lines(confint(bp))
}

Goldfeld-Quandt Test

Description

Goldfeld-Quandt test against heteroskedasticity.

Usage

gqtest(formula, point = 0.5, fraction = 0,
  alternative = c("greater", "two.sided", "less"),
  order.by = NULL, data = list())

Arguments

formula

a symbolic description for the model to be tested (or a fitted "lm" object).

point

numerical. If point is smaller than 1 it is interpreted as percentages of data, i.e. n*point is taken to be the (potential) breakpoint in the variances, if n is the number of observations in the model. If point is greater than 1 it is interpreted to be the index of the breakpoint.

fraction

numerical. The number of central observations to be omitted. If fraction is smaller than 1, it is chosen to be fraction*n if n is the number of observations in the model.

alternative

a character string specifying the alternative hypothesis. The default is to test for increasing variances.

order.by

Either a vector z or a formula with a single explanatory variable like ~ z. The observations in the model are ordered by the size of z. If set to NULL (the default) the observations are assumed to be ordered (e.g., a time series).

data

an optional data frame containing the variables in the model. By default the variables are taken from the environment which gqtest is called from.

Details

The Goldfeld-Quandt test compares the variances of two submodels divided by a specified breakpoint and rejects if the variances differ.

Under H0H_0 the test statistic of the Goldfeld-Quandt test follows an F distribution with the degrees of freedom as given in parameter.

Examples can not only be found on this page, but also on the help pages of the data sets bondyield, currencysubstitution, growthofmoney, moneydemand, unemployment, wages.

Value

A list with class "htest" containing the following components:

statistic

the value of the test statistic.

parameter

degrees of freedom.

method

a character string indicating what type of test was performed.

alternative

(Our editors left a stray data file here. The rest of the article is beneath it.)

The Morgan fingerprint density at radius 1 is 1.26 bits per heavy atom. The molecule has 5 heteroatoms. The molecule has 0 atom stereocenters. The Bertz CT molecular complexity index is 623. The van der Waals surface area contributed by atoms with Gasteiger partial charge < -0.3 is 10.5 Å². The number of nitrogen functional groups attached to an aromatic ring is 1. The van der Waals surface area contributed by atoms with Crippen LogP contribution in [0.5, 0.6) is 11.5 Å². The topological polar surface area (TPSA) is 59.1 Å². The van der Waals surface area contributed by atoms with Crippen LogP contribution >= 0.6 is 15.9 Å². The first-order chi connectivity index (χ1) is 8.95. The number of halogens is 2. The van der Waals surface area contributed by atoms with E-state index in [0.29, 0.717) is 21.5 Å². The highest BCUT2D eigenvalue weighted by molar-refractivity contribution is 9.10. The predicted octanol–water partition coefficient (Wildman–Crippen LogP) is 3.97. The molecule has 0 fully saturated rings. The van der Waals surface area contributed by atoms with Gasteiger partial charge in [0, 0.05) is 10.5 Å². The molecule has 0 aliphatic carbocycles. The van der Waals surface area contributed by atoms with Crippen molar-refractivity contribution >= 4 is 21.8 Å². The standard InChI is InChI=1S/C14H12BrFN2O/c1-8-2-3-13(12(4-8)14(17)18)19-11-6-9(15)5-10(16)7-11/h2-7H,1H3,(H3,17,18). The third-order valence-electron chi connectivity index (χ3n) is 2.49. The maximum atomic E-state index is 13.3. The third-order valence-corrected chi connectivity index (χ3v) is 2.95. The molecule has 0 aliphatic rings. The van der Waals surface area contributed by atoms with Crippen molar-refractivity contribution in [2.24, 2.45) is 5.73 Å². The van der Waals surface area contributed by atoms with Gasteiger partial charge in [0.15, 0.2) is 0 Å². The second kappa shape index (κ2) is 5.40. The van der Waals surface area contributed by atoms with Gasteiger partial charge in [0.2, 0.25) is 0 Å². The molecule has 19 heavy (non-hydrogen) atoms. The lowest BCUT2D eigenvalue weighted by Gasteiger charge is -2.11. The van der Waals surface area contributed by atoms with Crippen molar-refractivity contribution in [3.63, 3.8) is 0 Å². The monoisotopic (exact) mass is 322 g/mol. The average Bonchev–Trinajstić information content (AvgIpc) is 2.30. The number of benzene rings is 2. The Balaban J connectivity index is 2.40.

a character string describing the alternative hypothesis.

p.value

the p-value of the test.

data.name

a character string giving the name(s) of the data.

References

S.M. Goldfeld & R.E. Quandt (1965), Some Tests for Homoskedasticity. Journal of the American Statistical Association 60, 539–547

W. Krämer & H. Sonnberger (1986), The Linear Regression Model under Test. Heidelberg: Physica

See Also

lm

Examples

## generate a regressor
x <- rep(c(-1,1), 50)
## generate heteroskedastic and homoskedastic disturbances
err1 <- c(rnorm(50, sd=1), rnorm(50, sd=2))
err2 <- rnorm(100)
## generate a linear relationship
y1 <- 1 + x + err1
y2 <- 1 + x + err2
## perform Goldfeld-Quandt test
gqtest(y1 ~ x)
gqtest(y2 ~ x)

Test for Granger Causality

Description

grangertest is a generic function for performing a test for Granger causality.

Usage

## Default S3 method:
grangertest(x, y, order = 1, na.action = na.omit, ...)
## S3 method for class 'formula'
grangertest(formula, data = list(), ...)

Arguments

x

either a bivariate series (in which case y has to be missing) or a univariate series of observations.

y

a univariate series of observations (if x is univariate, too).

order

integer specifying th order of lags to include in the auxiliary regression.

na.action

a function for eliminating NAs after aligning the series x and y.

...

further arguments passed to waldtest.

formula

a formula specification of a bivariate series like y ~ x.

data

an optional data frame containing the variables in the model. By default the variables are taken from the environment which grangertest is called from.

Details

Currently, the methods for the generic function grangertest only perform tests for Granger causality in bivariate series. The test is simply a Wald test comparing the unrestricted model—in which y is explained by the lags (up to order order) of y and x—and the restricted model—in which y is only explained by the lags of y.